Order books weigh down shipping

Approximately $3bn worth of order books are pending for shipping firms in the Middle East. (REUTERS)

Shipping companies in the Middle East account for approximately $3 billion (Dh11bn) worth of orders, release of which will further affect the shipping industry, a senior industry official has warned.

The movement during the next 24 months will determine how several players in the industry will move forward, he said.

Kevin Oates, Director of Teviot Consultancy, yesterday said: "Although some of these orders are being cancelled or delivery delayed, most of them will receive the vessels over the next two to three years."

Oates told Emirates Business he has been negotiating with regional players in the private equity market to tie them up in a joint venture with serious European shipping companies. Oates, who is also the Director for Greece for Marine Money International, which is organising a day-long Gulf Ship Finance Conference, said one of the main issues that would be discussed is the very large order books in the shipping industry.

"The number of vessels on order is enormous. The question right now is if these order books have the potential to cripple the industry. There are simply too many vessels being built than are being absorbed into the shipping industry, creating a potential for real risk," said Oates.

According to a recent report by Moody's Investors Service, ships currently on order to be built make up about 60 per cent of the existing fleet for dry bulk carriers, 30 per cent for tankers and 40 per cent for container vessels.

"The region is in no way resilient to this factor. There are quite a few companies in the region, which have quite a number of vessels on order at Far Eastern shipyards and their value is much less compared to the contracted price a couple of years. We are talking about approximately $3bn worth of order books pending," he said.

The dry bulk shipping market, he said, is reasonable at the moment but declining. "It is likely to decline further during the year because so many new buildings are being delayed. The tanker market is very soft and the container market is rock bottom. So generally speaking, the shipping markets are quite depressed," he added.

Commenting on the finance available for the shipping industry, he said that despite all efforts alternative sources of funding have only managed to match up to a minor portion compared to finance from commercial banks.

"Shipping is a capital intensive industry and this time around there is very little capital around. The banking market is the weakest link in the chain. The traditional shipping banks are not lending. Their focus is on managing existing portfolios and losses," said Oates.

According to him, the new buildings, which were contracted a couple of years ago in the Far East are still with uncommitted finance. "A lot of these new builds will either not be delivered or there will be serious friction between the shipyards and the ship owners. Although we haven't really seen very much distress in terms of companies going bankrupt, as the year goes on, for some companies it is going to be increasingly more difficult and we may see some foreclosures and liquidation scenarios," he added.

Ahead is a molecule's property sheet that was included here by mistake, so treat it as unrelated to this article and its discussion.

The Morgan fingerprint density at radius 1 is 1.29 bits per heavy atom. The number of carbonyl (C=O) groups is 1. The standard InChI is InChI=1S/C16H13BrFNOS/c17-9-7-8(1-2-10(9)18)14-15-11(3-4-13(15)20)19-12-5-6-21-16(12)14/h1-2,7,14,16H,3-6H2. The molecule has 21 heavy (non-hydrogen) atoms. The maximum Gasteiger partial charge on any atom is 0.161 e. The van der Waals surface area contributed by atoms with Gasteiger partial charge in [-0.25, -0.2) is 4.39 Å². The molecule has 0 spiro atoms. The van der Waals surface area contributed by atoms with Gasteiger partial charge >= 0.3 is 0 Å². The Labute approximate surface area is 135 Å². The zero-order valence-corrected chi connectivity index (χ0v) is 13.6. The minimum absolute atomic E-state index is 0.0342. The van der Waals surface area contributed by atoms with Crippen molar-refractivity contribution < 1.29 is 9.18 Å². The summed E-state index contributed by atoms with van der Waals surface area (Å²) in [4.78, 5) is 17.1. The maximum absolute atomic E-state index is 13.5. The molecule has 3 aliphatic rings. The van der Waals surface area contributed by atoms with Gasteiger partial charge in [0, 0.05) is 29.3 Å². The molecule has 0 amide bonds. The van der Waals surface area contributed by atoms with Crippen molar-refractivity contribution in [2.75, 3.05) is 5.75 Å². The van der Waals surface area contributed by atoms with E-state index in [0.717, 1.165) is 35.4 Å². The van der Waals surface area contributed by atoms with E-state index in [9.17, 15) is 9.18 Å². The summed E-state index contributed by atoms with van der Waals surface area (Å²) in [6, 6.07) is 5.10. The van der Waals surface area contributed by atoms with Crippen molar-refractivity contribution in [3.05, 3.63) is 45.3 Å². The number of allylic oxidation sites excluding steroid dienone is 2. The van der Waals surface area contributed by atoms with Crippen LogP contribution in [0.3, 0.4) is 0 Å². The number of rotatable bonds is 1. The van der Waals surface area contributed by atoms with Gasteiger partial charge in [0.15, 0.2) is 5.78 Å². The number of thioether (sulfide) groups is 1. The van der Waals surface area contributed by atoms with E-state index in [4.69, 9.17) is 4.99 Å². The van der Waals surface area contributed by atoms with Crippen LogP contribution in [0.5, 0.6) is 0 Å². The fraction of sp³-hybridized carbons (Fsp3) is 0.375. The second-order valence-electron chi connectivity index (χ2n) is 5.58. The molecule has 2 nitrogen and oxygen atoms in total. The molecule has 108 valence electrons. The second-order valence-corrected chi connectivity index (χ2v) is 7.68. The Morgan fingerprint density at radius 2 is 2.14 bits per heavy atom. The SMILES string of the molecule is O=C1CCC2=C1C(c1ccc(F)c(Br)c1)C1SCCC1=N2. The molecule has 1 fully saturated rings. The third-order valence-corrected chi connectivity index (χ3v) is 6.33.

For the last coupe of years all banks have been focusing on restructuring and that continues, said Oates. "But covenants are being broken and so it all depends on whether the market improves, remains stable or gets worse. If it gets worse, the whole situation will be tipped over the edge and the banks will have no option but to foreclose and liquidate the security and that is a serious threat. In 2010, we will reach a point when several owners will run out of cash," he said.

Many banks, despite still being in business, have changed their terms quite significantly, said Oates. "I suspect the banks will continue to say, 'yes we are open for business'. But the truth is that they are open for business for very selective deals, on existing clients, and on very conservative terms. In short, they are not really open for business as they were two or three years ago. They are cherry picking. This is the situation with all the banks in terms of shipping finance," he said.

The other main issue, he said, was the general lack of alternatives to bank finance. "Although we have private equity and Islamic finance, all of these is just like a drop in the ocean compared to finance from commercial banks," he said.

"However, I think there is a good opportunity for private equity at the moment provided investors are looking for a medium-term return ranging between three to five years. One of the things that I am investigating at the moment is whether any of the sovereign wealth funds or private equity sources from this region would be interested in making shipping investments. So far, I believe the answer is 'no'. I haven't seen any concrete evidence of interest. But there is an opportunity," he added.

In terms of Shariah-compliant funds, Oates said: "There are some Shariah funds such as Tufton Oceanic Shariah fund, The Q-invest that recently setup a joint venture with Fortis bank to invest in Shariah related transactions. Although these have been successful, in dollar terms this is just not sufficient."

Teviot Consultancy, he said, was involved in private equity in the US. "We are doing an equity raise in the US for European ship owners. I am trying to source private equity in this region as well, especially from those who may be interested in investing on a joint venture basis with serious European ship owners."

 

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